SOHH.com: So you didn't know anything about his drug dealing stuff?
Scoon: Nah, he never dealt drugs with me.
SOHH.com: And what's this about people saying that you had been calling him about the money he had owed you?
Scoon: I didn't even know the number to call Jay. I've had the same phone now for seven years, same numbers. I'm sure somebody checked my records already [laughs] know what I'm sayin? And aside from that, the witnesses from the studio were at Hot 97 and said they doubt I had anything to do with it. So I don't know who put my name out there.
SOHH.com: In the book Queens Reigns Supreme, it says that Randy Allen implicated you, right?
Scoon: According to one guy. But Randy denied he even had the conversation with the guy. But those weren't the type of people I a.ssociated with. Randy Allan, Karl Jordan, Ronald Washington. Those weren't the type of people I would have anywhere near me. And I can't explain their actions. So I don't know why they would do or say anything. But somebody needs to ask them that.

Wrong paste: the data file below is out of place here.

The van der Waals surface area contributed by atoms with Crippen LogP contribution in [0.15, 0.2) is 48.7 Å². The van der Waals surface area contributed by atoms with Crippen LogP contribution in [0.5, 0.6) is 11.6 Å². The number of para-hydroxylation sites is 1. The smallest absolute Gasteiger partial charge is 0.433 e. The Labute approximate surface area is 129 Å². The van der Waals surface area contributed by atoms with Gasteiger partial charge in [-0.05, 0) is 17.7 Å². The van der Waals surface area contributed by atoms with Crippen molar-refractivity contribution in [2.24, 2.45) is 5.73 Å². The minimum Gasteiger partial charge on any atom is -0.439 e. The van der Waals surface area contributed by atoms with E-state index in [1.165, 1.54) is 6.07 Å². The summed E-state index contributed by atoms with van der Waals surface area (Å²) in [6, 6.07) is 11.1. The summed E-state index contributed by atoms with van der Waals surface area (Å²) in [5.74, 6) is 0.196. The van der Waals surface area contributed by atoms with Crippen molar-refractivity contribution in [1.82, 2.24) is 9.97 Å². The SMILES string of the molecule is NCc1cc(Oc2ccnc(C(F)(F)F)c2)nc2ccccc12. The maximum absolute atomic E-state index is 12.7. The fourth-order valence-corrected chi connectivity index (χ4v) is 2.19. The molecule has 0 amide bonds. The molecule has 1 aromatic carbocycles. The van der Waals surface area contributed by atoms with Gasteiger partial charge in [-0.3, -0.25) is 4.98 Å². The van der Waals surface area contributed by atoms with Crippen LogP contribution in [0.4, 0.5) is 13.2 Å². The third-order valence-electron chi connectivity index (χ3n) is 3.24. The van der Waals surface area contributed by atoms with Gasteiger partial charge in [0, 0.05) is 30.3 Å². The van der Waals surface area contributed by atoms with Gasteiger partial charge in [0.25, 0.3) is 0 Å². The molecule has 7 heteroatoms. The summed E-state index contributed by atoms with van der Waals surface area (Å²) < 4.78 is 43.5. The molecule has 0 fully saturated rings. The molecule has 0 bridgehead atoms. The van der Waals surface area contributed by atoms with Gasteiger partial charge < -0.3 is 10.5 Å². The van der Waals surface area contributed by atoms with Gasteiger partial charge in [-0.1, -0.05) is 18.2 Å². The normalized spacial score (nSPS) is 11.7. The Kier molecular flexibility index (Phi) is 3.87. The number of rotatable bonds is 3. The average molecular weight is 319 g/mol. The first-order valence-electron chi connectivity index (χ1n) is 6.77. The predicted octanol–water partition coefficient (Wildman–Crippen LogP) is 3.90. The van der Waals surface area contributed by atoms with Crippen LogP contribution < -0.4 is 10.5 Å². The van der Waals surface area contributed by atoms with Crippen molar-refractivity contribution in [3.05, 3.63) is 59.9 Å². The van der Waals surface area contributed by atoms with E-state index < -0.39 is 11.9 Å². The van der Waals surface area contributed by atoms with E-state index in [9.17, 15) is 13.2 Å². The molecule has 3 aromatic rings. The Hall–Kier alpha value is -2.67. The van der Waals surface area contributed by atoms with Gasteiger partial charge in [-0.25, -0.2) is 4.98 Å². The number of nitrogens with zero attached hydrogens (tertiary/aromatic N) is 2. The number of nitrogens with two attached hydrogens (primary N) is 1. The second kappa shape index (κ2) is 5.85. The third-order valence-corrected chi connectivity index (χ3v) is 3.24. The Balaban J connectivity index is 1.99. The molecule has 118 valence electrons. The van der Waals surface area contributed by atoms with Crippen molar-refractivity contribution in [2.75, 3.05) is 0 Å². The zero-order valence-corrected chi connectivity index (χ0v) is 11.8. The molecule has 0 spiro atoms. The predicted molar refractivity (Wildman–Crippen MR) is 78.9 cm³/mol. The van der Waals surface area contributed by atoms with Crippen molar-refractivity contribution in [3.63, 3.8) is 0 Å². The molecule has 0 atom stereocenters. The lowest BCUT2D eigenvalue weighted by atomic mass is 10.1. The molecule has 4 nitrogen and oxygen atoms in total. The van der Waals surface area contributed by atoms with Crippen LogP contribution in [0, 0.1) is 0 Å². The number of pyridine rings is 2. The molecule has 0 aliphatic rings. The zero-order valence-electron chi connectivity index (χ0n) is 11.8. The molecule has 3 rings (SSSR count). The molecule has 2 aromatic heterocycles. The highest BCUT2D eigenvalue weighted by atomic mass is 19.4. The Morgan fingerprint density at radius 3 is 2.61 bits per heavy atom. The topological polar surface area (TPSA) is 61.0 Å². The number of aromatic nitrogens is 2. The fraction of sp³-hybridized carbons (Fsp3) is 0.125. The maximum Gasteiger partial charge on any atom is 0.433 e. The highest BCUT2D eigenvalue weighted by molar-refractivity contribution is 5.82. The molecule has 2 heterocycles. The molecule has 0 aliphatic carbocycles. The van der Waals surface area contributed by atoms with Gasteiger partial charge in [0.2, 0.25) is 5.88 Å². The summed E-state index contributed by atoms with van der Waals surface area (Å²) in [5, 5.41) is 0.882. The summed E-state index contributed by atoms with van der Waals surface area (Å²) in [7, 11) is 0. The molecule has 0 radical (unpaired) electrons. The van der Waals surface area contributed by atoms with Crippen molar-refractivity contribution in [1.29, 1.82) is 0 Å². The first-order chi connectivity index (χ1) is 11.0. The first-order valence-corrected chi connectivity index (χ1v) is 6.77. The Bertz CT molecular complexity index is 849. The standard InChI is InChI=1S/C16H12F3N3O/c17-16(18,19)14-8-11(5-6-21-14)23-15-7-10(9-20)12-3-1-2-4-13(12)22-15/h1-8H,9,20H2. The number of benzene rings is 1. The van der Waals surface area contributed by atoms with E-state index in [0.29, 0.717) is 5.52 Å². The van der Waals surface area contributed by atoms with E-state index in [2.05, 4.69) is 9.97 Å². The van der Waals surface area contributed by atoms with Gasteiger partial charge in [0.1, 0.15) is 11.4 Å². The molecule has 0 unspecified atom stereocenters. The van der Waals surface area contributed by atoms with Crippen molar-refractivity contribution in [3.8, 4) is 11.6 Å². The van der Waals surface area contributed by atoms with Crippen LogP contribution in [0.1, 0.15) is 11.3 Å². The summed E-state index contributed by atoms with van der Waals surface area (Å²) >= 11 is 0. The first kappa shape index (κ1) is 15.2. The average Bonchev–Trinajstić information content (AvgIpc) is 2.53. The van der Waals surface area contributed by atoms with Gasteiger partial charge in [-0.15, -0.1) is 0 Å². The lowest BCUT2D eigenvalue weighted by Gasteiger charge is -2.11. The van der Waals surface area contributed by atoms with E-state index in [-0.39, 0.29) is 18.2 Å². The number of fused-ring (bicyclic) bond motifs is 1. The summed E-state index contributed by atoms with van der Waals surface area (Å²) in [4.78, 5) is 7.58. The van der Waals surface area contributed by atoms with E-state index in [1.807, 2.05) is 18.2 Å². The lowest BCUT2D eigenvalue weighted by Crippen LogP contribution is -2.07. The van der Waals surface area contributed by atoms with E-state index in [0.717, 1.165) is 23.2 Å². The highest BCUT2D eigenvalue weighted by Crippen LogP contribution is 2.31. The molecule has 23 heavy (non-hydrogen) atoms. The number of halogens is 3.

SOHH.com: In the book Raising Hell, author Ronin Ro talks about the murder as well. In the first and last few pages, you're implicated in the murder of Jam Master Jay.
Scoon: Yeah, I saw it. I don't think he implicated me. It looked like he gave a summary of a Playboy article that I was involved with in 2003...and I wasn't implicated but, he gave a recap of detail in that article.
SOHH.com: And that was when two gentlemen were in the car and one person says "who did it?" and...
Scoon: And Randy says I did it, his sister told him I did it 'cause she looked me in the face and so on and so on and so on.
SOHH.com: Have you spoken to his sister?
Scoon: Sure haven't.
SOHH.com: Do you know her?
Scoon: I know her... her name is, we call her Lulu...she might be about 33.
SOHH.com: That's Lydia, right?
Scoon: Lydia Hyde. Yeah we called her Lulu when she was a little girl. She was about eight years younger than me. I remember her when she was 14.
SOHH.com: And she was in the studio that night?
Scoon: That's what I hear, yeah. That's what I hear.
SOHH.com: And she's the one who said she saw you, that she looked you in the face?